In a new paper called Steel Dust in the New York City Subway System as a Source of Manganese, Chromium, and Iron Exposures for Transit Workers, Steven Chillrud and colleagues discuss an ongoing pilot study that takes a closer look at these questions. The paper will be published in the March issue of the Journal of Urban Health, a special issue focusing on subway health research.
The pilot study is expected to show whether 40 transit workers' blood and urine contains elevated levels of the metals that have been shown to exist in air collected in subway stations. "This is the type of information you need before deciding whether it is worthwhile to investigate any potential health impacts," Chillrud explains. "Airborne metals levels that have been studied in the past were much higher than those in subway air, but subway levels are higher than outdoor air. So it's an interesting in-between area."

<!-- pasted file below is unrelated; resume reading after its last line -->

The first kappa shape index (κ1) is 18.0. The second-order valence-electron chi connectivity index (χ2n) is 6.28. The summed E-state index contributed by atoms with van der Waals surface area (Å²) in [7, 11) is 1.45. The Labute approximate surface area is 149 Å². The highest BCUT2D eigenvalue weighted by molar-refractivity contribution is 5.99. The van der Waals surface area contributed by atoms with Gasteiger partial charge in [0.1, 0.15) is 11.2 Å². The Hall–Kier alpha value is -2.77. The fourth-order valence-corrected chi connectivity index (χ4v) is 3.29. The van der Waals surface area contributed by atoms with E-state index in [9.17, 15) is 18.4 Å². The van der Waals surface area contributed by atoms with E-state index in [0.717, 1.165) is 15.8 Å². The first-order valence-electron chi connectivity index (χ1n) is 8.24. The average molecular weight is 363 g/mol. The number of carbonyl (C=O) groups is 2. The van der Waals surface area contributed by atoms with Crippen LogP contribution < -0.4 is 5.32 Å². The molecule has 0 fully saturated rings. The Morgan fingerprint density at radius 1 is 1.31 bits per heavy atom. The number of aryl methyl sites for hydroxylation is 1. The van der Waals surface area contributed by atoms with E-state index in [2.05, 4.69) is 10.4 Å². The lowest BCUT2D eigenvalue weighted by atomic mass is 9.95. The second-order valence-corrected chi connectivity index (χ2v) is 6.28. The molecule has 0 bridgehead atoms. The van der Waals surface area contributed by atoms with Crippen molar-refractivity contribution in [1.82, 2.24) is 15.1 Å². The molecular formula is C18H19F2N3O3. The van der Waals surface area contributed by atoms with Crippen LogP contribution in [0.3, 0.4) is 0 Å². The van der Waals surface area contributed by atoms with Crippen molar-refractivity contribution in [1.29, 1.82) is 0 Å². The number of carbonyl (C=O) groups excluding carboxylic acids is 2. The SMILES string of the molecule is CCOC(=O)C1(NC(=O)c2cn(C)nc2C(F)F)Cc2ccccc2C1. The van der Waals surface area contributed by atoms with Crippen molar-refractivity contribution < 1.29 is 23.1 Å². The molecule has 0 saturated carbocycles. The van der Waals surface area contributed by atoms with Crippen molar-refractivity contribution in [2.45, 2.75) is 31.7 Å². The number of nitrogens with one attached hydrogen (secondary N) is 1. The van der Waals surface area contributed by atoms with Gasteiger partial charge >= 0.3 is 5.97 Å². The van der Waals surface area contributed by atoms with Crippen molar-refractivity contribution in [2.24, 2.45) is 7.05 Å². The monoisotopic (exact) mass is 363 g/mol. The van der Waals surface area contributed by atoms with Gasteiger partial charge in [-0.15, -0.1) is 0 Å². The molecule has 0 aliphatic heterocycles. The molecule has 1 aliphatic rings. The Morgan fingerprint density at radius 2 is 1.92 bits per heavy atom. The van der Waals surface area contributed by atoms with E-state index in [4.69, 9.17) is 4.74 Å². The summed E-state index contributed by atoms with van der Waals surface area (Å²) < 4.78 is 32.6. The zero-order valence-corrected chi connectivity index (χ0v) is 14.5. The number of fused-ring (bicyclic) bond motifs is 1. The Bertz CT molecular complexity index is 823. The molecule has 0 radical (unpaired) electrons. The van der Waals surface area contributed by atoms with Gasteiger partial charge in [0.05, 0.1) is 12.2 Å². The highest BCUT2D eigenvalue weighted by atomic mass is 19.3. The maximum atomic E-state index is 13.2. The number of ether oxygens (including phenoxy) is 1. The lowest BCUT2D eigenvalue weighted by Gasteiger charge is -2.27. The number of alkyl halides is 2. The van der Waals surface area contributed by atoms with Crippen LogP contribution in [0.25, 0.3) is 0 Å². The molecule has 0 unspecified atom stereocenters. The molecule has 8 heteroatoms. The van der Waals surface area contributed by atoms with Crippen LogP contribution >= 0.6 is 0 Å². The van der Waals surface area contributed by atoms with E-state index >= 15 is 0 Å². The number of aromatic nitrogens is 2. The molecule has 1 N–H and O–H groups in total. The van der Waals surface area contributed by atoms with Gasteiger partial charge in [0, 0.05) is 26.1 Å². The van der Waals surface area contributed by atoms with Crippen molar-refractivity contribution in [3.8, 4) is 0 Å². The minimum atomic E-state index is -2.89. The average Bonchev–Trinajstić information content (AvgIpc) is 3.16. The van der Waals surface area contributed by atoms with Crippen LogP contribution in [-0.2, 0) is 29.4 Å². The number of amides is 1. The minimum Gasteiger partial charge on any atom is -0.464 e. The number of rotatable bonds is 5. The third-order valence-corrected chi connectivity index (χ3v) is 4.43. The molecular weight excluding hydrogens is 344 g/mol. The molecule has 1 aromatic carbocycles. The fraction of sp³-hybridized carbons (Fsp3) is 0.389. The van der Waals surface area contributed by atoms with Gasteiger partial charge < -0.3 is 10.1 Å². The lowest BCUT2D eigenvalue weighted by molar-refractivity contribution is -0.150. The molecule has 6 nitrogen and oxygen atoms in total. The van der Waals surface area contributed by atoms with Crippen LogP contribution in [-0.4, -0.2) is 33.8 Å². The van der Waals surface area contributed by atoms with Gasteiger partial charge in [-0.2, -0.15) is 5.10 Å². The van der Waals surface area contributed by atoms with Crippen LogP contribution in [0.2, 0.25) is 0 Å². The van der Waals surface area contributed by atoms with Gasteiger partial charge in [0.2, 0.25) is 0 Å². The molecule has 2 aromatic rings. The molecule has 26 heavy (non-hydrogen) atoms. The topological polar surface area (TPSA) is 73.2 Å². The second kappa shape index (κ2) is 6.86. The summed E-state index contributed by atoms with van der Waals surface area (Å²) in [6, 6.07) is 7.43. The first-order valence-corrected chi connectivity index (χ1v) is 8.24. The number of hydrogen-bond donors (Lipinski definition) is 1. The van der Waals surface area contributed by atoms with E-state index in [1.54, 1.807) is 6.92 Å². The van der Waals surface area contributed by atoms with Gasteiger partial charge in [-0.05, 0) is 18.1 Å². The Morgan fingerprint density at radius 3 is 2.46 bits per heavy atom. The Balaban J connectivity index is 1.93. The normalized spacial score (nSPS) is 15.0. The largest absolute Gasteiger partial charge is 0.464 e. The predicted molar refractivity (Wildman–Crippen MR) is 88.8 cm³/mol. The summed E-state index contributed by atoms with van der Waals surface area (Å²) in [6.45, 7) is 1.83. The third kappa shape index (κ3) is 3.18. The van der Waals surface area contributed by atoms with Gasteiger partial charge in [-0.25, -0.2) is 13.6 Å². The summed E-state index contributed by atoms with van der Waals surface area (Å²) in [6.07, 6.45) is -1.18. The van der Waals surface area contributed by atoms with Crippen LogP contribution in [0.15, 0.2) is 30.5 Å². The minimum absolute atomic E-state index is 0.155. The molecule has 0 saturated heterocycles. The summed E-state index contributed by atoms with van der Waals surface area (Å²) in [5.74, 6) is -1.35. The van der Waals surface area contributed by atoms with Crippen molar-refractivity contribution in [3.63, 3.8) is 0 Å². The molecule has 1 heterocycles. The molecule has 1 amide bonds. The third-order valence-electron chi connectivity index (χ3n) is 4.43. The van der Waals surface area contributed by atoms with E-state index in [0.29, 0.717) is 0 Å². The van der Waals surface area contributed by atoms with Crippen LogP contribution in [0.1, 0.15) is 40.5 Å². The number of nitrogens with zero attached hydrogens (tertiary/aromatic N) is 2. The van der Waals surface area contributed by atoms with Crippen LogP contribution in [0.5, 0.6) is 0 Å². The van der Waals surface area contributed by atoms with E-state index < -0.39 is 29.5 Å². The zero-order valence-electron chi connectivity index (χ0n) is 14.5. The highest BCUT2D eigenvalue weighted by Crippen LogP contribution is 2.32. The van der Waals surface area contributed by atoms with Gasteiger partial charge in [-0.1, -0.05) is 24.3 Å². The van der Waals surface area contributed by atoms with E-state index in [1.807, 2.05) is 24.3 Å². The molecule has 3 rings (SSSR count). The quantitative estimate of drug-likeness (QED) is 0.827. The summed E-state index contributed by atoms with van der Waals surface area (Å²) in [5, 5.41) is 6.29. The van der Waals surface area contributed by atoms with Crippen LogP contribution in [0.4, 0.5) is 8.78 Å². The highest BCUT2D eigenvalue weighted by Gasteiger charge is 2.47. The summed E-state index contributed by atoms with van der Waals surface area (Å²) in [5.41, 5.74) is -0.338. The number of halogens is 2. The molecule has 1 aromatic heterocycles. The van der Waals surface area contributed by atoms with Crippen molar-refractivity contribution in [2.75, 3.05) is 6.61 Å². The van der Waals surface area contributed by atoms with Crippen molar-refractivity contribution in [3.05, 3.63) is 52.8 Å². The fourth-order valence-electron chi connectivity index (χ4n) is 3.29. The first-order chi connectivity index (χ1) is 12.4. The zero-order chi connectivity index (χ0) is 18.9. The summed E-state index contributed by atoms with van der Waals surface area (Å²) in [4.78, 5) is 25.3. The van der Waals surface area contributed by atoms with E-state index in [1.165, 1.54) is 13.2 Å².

As Chillrud and colleagues write in the new paper, "Steel dust exposure in the NYC subway system has been of concern to subway workers and transit police for decades. As one of the largest subway systems in the world, the NYC subway environment could provide important information relevant to evaluating the potential for health effects from exposures to airborne metals." The authors are researchers from the Lamont-Doherty Earth Observatory at Columbia, the Mailman School of Public Health, and Harvard's School of Public Health.
Emphasizing that no adverse health effects have been linked to the levels of steel dust present in the subways, Chillrud says no one should stop riding
Contact: Mary Tobin
The Earth Institute at Columbia University